In a proper Miami story, fun you’ll never, ever forget comes tinged with calamity. You breathe it in, along with the humidity. Issa Rae was riding home from the strip club with friends when their Uber broke down on the freeway. It was the dead of night, and the driver kicked them to the curb anyway. Rae drunkenly stumbled across speeding lanes of traffic to the nearest off-ramp. There she found an “amazing” 24-hour diner beckoning her and her friends to come in, eat fries, and laugh about the night they nearly died in Florida.
Except a fight breaks out in the diner. “This girl throws glass and her shoe at her man,” Rae tells me, her voice conspiratorial, “who must have been cheating.” The manager shuts the place down, so Rae and her friends wind up stranded in the hot, muggy night (again), this time surrounded by everyone else who chose late-night pancakes over sleep (eventually, they’d be allowed to finish the meal). “Miami’s so temperamental,” says the 37-year-old. She could easily be talking about the weather or the vibe.
And Rae knows the city. The tremendously multi-hyphenate actor-writer-creator-producer-et plus just spent six months in Miami shooting Rap Sh!t, a rambunctious new HBO comedy about an aspiring female hip-hop duo. Rae, who created and co-executive-produced the show, is heading back this week for its splashy premiere party. But unlike on her name-making HBO series Insecure, about a quartet of LA women kissing 30, the Emmy nominee remains strictly behind the scenes. Welcome to her self-declared “mogul era”. If the transition from newcomer to power player seems fast to you, that’s because Rae’s on a mission to destroy Hollywood’s wait-your-turn-and-pay-your-dues culture: “It feels so arbitrary.”
She tells me all this over Zoom, at the tail end of a press tour that culminated in the ultimate high/low double bill: a remarkable Today interview and toothpaste on her face (TV make-up is demanding). Rap Sh!t, a show so giddily profane that it has a curse word in the title, isn’t the series America’s used to seeing spotlighted on a morning chat show.
But Rae’s earned a reputation for developing shows, from her breakthrough 2011 web series The Mis-Adventures of Awkward Black Girl to its award-winning 2016 follow-up Insecure, that bake depth and pathos into stories about the basic day-to-day lives of Black women.
On the semi-autobiographical Insecure, Rae played Issa, a rudderless charity worker navigating romance and career alongside her best friends from college. Like Rae, whose father is a doctor and whose mother is a teacher, Insecure’s Issa was a Stanford grad from a middle-class family in Los Angeles. She was also struggling to keep female friendship at the centre of her life in that tricky moment when people evaporate into marriages or, worse yet, see their personalities subsumed by their five-year plans.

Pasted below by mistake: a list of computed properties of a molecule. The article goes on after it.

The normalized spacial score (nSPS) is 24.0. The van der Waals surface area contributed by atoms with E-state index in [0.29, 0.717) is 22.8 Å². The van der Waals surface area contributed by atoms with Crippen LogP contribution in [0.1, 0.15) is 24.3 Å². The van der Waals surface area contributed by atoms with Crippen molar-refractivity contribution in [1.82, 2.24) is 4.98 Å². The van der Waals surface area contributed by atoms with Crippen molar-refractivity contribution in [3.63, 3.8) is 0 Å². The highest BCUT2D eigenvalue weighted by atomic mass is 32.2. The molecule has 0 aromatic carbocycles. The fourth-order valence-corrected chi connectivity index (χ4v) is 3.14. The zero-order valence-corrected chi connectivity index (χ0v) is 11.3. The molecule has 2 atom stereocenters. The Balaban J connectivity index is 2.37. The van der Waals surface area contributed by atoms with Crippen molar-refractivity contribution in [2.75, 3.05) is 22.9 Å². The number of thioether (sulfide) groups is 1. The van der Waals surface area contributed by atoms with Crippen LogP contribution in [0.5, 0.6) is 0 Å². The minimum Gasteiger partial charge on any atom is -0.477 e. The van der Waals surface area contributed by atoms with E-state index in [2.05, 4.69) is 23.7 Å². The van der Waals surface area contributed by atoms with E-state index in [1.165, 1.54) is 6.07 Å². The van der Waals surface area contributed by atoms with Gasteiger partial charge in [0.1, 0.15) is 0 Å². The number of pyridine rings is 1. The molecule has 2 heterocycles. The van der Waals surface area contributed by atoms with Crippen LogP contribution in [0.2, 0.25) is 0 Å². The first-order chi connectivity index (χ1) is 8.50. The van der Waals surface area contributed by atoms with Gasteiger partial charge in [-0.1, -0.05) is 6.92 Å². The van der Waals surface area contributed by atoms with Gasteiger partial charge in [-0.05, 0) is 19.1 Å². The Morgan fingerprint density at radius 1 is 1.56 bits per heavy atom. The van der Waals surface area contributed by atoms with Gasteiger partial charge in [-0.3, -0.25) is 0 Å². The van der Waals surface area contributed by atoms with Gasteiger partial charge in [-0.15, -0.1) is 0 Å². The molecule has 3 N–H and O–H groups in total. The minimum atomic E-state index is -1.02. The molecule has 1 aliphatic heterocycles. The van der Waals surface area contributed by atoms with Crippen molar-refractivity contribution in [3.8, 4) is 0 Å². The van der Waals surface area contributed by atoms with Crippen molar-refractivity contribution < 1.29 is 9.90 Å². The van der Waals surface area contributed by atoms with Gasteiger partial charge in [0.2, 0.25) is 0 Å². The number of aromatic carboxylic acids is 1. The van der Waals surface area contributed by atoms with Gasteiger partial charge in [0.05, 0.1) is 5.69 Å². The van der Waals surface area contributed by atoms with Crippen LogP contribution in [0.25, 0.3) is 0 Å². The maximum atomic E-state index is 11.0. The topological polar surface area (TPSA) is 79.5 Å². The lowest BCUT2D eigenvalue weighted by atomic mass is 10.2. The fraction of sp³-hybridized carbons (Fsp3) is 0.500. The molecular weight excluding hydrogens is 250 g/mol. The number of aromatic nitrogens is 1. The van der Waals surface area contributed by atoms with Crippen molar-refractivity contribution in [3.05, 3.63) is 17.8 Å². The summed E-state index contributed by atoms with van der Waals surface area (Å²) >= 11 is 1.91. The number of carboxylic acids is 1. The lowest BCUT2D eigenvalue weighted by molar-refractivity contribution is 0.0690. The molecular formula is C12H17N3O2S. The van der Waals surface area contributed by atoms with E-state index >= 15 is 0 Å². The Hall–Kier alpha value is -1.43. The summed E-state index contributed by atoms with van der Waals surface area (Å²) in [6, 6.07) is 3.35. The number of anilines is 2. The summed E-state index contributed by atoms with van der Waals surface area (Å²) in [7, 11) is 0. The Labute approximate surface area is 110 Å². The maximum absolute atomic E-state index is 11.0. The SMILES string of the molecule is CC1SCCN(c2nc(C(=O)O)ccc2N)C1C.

Friendship is the obvious through-line from Insecure to Rap Sh!t, a show about childhood pals who make music together. For Rae, this is TV’s unexplored frontier.
“Female friendships are so rich, and I feel like we’re just kind of scratching the surface on the different dynamics,” says Rae, who, along with Lena Dunham and Michaela Coel, is making some of the decade’s most probing TV on the subject. Insecure was a five-season dig into friendships that endure through the seasons of life. But this theme takes an entirely different shape on Rap Sh!t.
“The ‘odd couple’ dynamic fascinated me,” Rae explains of her protagonists. Shawna, played by Aida Osman, is a college dropout who works hotel reception while trying to make it as a conscious rapper. Mia, played by real-life Miami rapper KaMillion, is a make-up artist and single mom with a knack for using the internet to show off her bombshell personality. When the series starts, the women haven’t spoken since high school.
Rae might not be an aspiring rapper, but Rap Sh!t still shows off a knack for mining what’s affecting about her own life. “I just got reconnected with my middle-school best friend, and we take walks together,” says Rae, who talks about the “friendship interrupted” journey she’s on in the same dishy cadence as a “how we met” love story. “We try to see each other through new eyes, but I’m still like, ‘Girl, I remember what we was talking about in church. I remember your middle-school boy taste.’” The question she’s posing is deceptively simple: how do you get to know a woman whom you already know?
Because Rae does more than celebrate female friendships in her work. She tests them. Her sensitivity to the complicated ways in which women relate to each other is why she was compelled by the female hip-hop scene as it looks right now – the moment that she and showrunner Syreeta Singleton have labelled rap’s “Bad Bitch Renaissance”. Rae grew up listening to female rappers (“Lauryn, Missy, Kim, Foxy, Left Eye, I love them all”), but there was a tension in admiring sexualised stars like Lil’ Kim and Foxy Brown. “I was socially taught to shun them and to not aspire to be them,” Rae remembers.
But things changed for her in high school, when she and her classmates got turned on to Miami rapper Trina. “I was like, she is badass. What the f***? Why have I been so ashamed? Why has it been placed in my mind that what she’s rapping about is wrong? We’re essentially slut-shaming these women when they’re empowering themselves.” It’s the same energy she sees emanating from Cardi B and Megan Thee Stallion. “There’s an unapologetic nature to how these women are presenting themselves, how open they are,” Rae says. “Beefing” is endemic in hip-hop, but unlike in the Nineties, when women felt pitted against each other, the more intriguing story is collaboration: “Like, ‘F*** that. We could all be bad at the same time. We could all be on each other’s verses.’”